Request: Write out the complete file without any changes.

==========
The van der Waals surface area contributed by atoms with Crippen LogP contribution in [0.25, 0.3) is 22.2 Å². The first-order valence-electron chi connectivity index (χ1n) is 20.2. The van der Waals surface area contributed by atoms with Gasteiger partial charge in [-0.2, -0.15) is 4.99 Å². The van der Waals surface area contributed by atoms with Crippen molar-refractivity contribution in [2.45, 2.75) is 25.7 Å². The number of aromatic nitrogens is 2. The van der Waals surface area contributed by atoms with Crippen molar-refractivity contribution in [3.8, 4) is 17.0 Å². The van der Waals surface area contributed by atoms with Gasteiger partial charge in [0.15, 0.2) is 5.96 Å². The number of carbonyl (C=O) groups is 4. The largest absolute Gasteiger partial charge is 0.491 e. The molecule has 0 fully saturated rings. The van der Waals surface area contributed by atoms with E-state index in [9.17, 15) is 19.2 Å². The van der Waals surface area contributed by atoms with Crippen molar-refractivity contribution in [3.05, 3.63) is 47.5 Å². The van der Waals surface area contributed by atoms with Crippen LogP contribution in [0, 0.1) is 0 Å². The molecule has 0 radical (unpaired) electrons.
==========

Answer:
The van der Waals surface area contributed by atoms with Crippen LogP contribution in [0.25, 0.3) is 22.2 Å². The first-order valence-electron chi connectivity index (χ1n) is 20.2. The van der Waals surface area contributed by atoms with Gasteiger partial charge in [-0.2, -0.15) is 4.99 Å². The van der Waals surface area contributed by atoms with Crippen molar-refractivity contribution in [2.45, 2.75) is 25.7 Å². The number of aromatic nitrogens is 2. The van der Waals surface area contributed by atoms with Crippen molar-refractivity contribution in [3.8, 4) is 17.0 Å². The van der Waals surface area contributed by atoms with Gasteiger partial charge in [0.15, 0.2) is 5.96 Å². The number of carbonyl (C=O) groups is 4. The largest absolute Gasteiger partial charge is 0.491 e. The molecule has 0 fully saturated rings. The van der Waals surface area contributed by atoms with E-state index in [9.17, 15) is 19.2 Å². The van der Waals surface area contributed by atoms with Crippen molar-refractivity contribution in [3.05, 3.63) is 47.5 Å². The van der Waals surface area contributed by atoms with Crippen LogP contribution in [0, 0.1) is 0 Å². The molecule has 0 radical (unpaired) electrons.